‘Friction’ is a force that resists motion of sliding or rolling of one object moving relative to another. It is a result of the electromagnetic attraction between the charged particles of two touching surfaces.









Friction is defined as the resistance offered by the surfaces that are in contact when they move past each other.

For example, we use car brakes when we want to stop or slow down because of the friction  between the brakes and the wheels that slow/stop the car.


Factors Affecting Friction

Friction is a force that is dependent on external factors and there are the two factors due to friction depend:-


1. On the nature of the two surfaces that are in contact:-

Friction depends on the smoothness or roughness of the two surfaces  in contact with each other. If the surface is smooth, the friction between the two is reduced because there is little locking of the bumps. If the surface is rough, friction increases.


2. On the force that is acting on these surfaces:-

Friction increases when the force is applied along with the irregularities.



Following are the friction types which depend on the types of motion:

  1. Static Friction
  2. Sliding Friction
  3. Rolling Friction
  4. Fluid Friction



Static friction is defined as the frictional force that acts between the surfaces when they are at rest with respect to each other.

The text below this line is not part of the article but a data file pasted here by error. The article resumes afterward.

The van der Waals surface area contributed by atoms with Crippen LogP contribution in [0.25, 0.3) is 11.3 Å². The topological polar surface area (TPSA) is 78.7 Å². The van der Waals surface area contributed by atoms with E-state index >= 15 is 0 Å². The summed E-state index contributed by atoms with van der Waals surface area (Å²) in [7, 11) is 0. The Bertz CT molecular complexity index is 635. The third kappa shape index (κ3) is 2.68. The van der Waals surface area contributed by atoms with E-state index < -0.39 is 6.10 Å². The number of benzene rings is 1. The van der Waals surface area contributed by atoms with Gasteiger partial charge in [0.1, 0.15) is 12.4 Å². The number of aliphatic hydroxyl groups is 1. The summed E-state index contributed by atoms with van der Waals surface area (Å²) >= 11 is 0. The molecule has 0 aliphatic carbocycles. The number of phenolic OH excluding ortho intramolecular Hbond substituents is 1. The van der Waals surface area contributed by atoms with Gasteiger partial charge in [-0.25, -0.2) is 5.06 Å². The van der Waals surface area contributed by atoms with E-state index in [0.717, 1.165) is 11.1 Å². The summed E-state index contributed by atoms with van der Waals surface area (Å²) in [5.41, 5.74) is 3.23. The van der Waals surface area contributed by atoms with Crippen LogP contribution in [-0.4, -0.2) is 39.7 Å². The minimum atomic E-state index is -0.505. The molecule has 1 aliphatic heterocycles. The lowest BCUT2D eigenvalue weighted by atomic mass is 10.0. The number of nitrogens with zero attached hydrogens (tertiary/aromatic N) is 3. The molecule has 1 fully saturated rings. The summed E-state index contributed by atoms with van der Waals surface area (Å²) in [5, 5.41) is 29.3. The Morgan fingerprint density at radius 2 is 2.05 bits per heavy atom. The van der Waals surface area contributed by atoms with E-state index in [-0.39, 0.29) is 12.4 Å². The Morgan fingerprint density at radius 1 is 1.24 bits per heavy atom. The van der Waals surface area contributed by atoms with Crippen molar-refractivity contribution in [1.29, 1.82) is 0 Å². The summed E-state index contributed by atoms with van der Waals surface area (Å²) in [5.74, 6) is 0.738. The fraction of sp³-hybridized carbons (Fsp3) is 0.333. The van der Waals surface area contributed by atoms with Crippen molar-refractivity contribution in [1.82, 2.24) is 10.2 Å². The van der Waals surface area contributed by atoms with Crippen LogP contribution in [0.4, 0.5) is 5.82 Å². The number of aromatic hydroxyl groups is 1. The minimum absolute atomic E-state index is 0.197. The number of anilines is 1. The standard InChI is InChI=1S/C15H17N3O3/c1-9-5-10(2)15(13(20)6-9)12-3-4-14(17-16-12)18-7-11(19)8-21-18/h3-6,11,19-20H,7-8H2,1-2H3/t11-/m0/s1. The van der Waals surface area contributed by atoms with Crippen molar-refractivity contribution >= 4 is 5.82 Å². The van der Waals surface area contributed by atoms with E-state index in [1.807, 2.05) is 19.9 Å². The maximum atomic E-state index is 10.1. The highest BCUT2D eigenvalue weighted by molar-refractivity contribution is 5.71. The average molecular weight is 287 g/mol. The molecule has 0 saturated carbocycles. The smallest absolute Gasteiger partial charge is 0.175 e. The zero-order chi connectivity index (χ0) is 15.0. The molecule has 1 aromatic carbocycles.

The magnitude of the static force is equal in the opposite direction when a small  force is applied to it. As the force increases, at some point the maximum static friction is reached.

Static Friction Examples

Following are the examples of static friction:

  • Skiing against the snow
  • Creating heat by rubbing both the hands together
  • Table lamp resting on the table

Laws of Static Friction

  • The maximum force of static friction is not dependent on the area of contact.
  • The maximum force of static friction is comparable to the normal force, that is, as the normal force increases, so does the maximum external force that the object can withstand without moving.

Limiting Friction:

This is the maximum value of static friction that occurs when an object begins to slide over the surface of another object. If the external force is greater than the limiting friction, the body begins to move.

Once the motion has started, static friction cannot be considered. A new type of friction termed as kinetic friction comes into play.

Laws of Limiting Friction:

  • The direction of limiting frictional force is always contrary to the direction of motion.
  • Limiting friction acts tangentially to the two surfaces interacting.
  • The magnitude of limiting friction is proportional to the normal reaction between the two surfaces.
  • The limiting friction hinges upon the material, the nature of the surfaces interacting and their evenness.